Table 1: System sizes for uniaxial compressive and tensile deformation, pure shear deformation, and biaxial
compression production simulations.
Simulation Lx(nm) Ly(nm) Lz(nm) Number of Molecules
Compression/Tension along ˆ
x30.3 10.5 10.6 12,880
Compression/Tension along ˆy10.5 30.3 10.6 12,992
Compression/Tension along ˆz10.5 10.5 30.4 12,800
Shear deformation 10.5 10.5 10.6 4,480
Biaxial compression 30.3 30.3 30.4 106,720
2.3 Simulation details161
MD trajectories were propagated using the velocity Verlet integrator in LAMMPS [
37
,
38
]. Primary cells
162
constructed as described in the preceding paragraph were thermally equilibrated in the isochoricisothermal
163
(NVT) ensemble at 300 K by initially selecting atomic velocities from the 300 K Maxwell distribution followed
164
by 20 ps of trajectory integration. Temperature control was achieved using the Nos
´
eHoover thermostat
165
[
39
,
40
] as implemented in LAMMPS with the damping parameter set to
50.0 fs
. A 0.2 fs time step was used
166
for the thermal equilibration.167
Fifteen isothermal MD production simulations, comprising three apiece for uniaxial compression,
168
uniaxial tension, and biaxial compression, and six for pure shear (i.e., positive and negative shear directions
169
for three distinct shear cases) were performed at
T=
300 K using NVT integration in conjunction with the
170
LAMMPS ﬁx deform command. The integration time step was 0.20 fs and the thermostat damping parameter
171
was set to 20.0 fs. The system potential energy, temperature, pressure, Cauchy stresstensor components,
172
and primary cell lattice vectors were recorded at 10 fs intervals for subsequent analysis.173
For the uniaxial compressive and tensile deformation simulations, the prescribed strain was applied
174
parallel to the long direction of the primary cell while holding both the transverse cell lengths and the tilt
175
factors constant. The strain rate was set to the constant value
±
0.1/100 ps, applied uniformly at each time
176
step. The uniaxial deformation simulations were performed for 300 ps, resulting in a total strain of 0.3 for
177
those cases.178
For the shear simulations, the system was deformed along with one of the three tilt factors (i.e., xy,
179
xz, and yz) while the cell edge lengths were maintained at constant values. A constant strain rate of
±180
0.1/100 ps was applied for 300 ps, resulting in total positive or negative shear strains of 0.3.181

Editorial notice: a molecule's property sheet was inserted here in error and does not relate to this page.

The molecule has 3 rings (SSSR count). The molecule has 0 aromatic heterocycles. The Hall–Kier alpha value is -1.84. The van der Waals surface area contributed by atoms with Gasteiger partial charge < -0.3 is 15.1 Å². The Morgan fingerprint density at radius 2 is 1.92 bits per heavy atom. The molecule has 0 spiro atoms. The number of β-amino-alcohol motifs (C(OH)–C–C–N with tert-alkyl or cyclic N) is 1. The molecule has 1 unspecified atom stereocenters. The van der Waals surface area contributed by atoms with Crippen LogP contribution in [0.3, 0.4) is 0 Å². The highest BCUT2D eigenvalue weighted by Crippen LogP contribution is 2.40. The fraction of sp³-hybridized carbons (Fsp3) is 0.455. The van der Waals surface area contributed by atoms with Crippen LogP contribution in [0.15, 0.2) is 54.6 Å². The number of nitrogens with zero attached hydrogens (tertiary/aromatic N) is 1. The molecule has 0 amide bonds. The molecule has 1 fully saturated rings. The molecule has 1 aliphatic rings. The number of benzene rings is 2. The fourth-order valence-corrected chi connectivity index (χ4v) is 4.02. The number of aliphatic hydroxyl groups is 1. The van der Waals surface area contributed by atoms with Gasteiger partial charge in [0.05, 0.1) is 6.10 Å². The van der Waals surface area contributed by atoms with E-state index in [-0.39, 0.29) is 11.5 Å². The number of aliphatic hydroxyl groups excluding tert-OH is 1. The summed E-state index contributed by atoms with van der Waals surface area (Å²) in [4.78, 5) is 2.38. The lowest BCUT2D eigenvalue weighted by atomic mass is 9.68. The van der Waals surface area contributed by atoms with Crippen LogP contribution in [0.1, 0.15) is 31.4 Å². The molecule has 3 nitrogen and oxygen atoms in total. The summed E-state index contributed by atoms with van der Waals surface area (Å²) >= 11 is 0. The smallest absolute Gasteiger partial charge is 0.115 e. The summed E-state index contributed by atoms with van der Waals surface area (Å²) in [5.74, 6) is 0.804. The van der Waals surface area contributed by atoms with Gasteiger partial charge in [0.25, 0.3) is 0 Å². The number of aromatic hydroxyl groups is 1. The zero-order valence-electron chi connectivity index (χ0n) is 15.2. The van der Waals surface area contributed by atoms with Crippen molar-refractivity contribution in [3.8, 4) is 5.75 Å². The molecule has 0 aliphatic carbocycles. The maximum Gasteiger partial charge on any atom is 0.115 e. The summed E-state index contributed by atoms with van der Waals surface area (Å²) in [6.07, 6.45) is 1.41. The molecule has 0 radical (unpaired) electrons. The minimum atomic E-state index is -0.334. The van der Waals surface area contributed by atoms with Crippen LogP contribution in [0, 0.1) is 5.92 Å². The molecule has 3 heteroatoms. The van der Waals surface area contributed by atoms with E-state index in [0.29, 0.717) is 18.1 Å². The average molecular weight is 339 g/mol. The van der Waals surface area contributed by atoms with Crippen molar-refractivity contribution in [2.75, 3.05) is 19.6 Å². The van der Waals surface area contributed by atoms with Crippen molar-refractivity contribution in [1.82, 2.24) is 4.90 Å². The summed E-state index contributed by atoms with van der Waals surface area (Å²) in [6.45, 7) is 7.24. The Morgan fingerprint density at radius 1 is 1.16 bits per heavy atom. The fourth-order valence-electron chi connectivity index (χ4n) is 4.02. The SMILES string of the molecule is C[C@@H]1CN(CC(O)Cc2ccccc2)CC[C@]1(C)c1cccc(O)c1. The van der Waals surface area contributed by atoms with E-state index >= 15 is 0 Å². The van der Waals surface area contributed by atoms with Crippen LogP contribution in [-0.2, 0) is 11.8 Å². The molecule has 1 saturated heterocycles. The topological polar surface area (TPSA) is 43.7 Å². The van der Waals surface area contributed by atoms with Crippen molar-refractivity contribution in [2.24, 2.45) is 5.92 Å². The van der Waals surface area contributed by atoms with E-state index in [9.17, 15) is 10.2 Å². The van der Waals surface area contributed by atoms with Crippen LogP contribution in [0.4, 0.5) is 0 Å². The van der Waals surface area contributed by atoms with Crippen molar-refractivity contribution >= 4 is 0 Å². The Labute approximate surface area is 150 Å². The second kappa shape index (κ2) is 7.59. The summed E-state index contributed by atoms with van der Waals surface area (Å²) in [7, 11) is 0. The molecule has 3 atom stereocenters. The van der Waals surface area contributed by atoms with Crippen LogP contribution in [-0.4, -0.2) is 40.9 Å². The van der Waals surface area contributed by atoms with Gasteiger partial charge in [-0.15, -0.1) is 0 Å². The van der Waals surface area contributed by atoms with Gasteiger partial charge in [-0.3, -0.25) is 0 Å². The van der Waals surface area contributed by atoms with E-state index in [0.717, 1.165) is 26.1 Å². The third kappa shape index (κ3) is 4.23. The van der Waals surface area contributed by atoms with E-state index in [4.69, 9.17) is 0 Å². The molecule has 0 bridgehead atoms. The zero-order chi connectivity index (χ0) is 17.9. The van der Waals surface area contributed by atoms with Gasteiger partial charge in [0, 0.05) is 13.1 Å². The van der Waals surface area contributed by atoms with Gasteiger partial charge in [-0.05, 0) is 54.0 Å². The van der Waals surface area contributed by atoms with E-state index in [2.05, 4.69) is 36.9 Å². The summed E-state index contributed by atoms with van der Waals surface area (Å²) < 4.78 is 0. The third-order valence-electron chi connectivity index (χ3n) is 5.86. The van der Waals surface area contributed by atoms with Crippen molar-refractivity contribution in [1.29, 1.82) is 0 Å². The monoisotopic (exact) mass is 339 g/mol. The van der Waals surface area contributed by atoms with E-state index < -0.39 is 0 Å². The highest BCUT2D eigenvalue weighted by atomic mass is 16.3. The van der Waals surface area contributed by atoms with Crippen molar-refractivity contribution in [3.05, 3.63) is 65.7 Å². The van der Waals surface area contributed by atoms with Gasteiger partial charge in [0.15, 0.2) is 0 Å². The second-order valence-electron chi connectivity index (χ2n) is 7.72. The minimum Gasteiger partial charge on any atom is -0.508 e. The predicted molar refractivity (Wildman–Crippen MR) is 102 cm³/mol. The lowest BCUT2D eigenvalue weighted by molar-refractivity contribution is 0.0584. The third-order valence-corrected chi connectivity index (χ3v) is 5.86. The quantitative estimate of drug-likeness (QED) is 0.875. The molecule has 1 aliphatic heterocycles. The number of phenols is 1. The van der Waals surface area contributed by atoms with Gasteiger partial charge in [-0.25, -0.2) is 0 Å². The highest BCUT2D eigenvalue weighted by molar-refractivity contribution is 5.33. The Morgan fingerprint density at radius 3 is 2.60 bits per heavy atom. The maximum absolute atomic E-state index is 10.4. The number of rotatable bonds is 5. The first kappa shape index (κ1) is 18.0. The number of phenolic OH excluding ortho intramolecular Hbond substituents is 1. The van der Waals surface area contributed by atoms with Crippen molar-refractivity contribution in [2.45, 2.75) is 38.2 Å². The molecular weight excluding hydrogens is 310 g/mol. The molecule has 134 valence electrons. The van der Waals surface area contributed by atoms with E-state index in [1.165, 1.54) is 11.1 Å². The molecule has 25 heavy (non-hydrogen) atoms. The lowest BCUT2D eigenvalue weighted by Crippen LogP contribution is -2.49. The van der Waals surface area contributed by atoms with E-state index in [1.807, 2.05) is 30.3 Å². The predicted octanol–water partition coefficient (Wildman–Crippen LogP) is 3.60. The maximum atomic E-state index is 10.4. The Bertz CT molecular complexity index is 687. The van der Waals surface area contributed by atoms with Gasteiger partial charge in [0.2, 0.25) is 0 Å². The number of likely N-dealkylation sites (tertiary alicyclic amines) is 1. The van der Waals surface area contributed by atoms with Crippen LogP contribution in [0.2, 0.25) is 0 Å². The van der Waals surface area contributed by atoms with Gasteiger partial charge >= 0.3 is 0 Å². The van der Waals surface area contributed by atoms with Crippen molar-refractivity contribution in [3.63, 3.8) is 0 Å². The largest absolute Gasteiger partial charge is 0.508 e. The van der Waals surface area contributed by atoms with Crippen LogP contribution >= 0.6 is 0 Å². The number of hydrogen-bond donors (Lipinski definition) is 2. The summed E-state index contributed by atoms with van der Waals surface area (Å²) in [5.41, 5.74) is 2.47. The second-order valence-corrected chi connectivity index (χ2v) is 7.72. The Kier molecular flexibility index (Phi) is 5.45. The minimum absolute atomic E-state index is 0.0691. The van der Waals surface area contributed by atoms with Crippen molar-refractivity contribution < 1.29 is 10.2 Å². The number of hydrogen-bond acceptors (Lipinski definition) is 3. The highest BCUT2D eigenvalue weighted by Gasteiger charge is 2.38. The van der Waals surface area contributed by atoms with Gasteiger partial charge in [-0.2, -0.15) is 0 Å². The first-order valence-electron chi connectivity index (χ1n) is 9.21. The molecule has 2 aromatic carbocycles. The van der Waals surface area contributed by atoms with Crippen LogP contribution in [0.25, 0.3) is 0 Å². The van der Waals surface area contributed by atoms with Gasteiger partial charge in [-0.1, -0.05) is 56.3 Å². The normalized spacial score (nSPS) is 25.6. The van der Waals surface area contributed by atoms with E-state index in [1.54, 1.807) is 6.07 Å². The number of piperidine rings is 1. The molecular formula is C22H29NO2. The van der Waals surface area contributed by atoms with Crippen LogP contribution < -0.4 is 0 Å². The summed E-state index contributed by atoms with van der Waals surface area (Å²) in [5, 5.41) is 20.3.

For the biaxial compression simulations, the primary cell was compressed along two axes simultaneously
182
in the lab frame (i.e.,
x
and
y
,
y
and
z
, or
x
and
z
) while holding the third cell length and the tilt factors
183
constant. The strain rate was set to
±
0.05/100 ps along both directions. Trajectory integration was performed
184
for 300 ps resulting in a strain of 0.15 along each of the two affected directions.185
2.3.1 MD results186
Figure 2contains the system potential energy, pressure, Cauchy stresstensor components, and lattice vectors
187
vs. time for the case of uniaxial compressive deformation along
ˆy
. The effects of deformation are evident in
188
the potential energy and stresstensor components (panels (a) and (c)), where it can be seen that the sample
189
yields at
t≈190 ps
. Data collected from the beginning of the simulations up to approximately 10 ps before
190
failure were used to train the energy functional.191
The Cauchy stress is obtained from the standard LAMMPS command and the expression can be found
192
there (cf. [41]).193
2.4 Filtering MD simulation data194
The raw data from the MD simulations are not expected to be smooth, due to thermal ﬂuctuations. These
195
ﬂuctuations may depend on the thermostat employed and the size of the system. This temperature ﬂuc
196
6 Nikolaos N. Vlassis et al.
Fig. 2: From MD, system (a) potential energy, (b) pressure, (c) Cauchy stresstensor components, and (d)
lattice vectors vs. time for uniaxial compressive deformation along ˆy.
tuation, however, is not supposed to be captured by the hyperelasticity energy functional, which is only
197
designed to capture the macroscopic constitutive responses.198
To deal with the MD data, we can either introduce a regularization process during the machine learning
199
training or we can simply ﬁlter out the Gaussian noise that might otherwise affect the convexity and
200
therefore the stability of the hyperelasticity model.201
While one can ﬁlter the Cauchy stress tensor on a componentbycomponent basis, such a strategy may
202
lead to a ﬁltered Cauchy stress that depends on the coordinate system. Thus, this strategy should be avoided.
203
While there are potentially more sophisticated techniques for ﬁltering tensorial and multidimensional data
204
(e.g. Muti and Bourennane [
42
]), here we introduce a spectral decomposition on the Cauchy stress such that
205
σ=
3
∑
a=1
σana⊗na. (1)
Following this step, a 1D moving average ﬁlter is applied to each of the eigenvalues of the Cauchy stress
206
and to the Euler angles that represent the orthogonal basis vector—
na
. To remove the noise, we used a 1D
207
uniform ﬁlter on the data series that works similar to a rollingaverage window. The temporal length of the
208
ﬁlter window is equal to that of 3 ps (300 MD observations). This length of the ﬁlter window is selected after
209
a manual trialanderror such that we may suppress the noise of the tensorial time series without greatly
210
distorting the global recorded constitutive response. Note that highly ﬂuctuated stress data may increase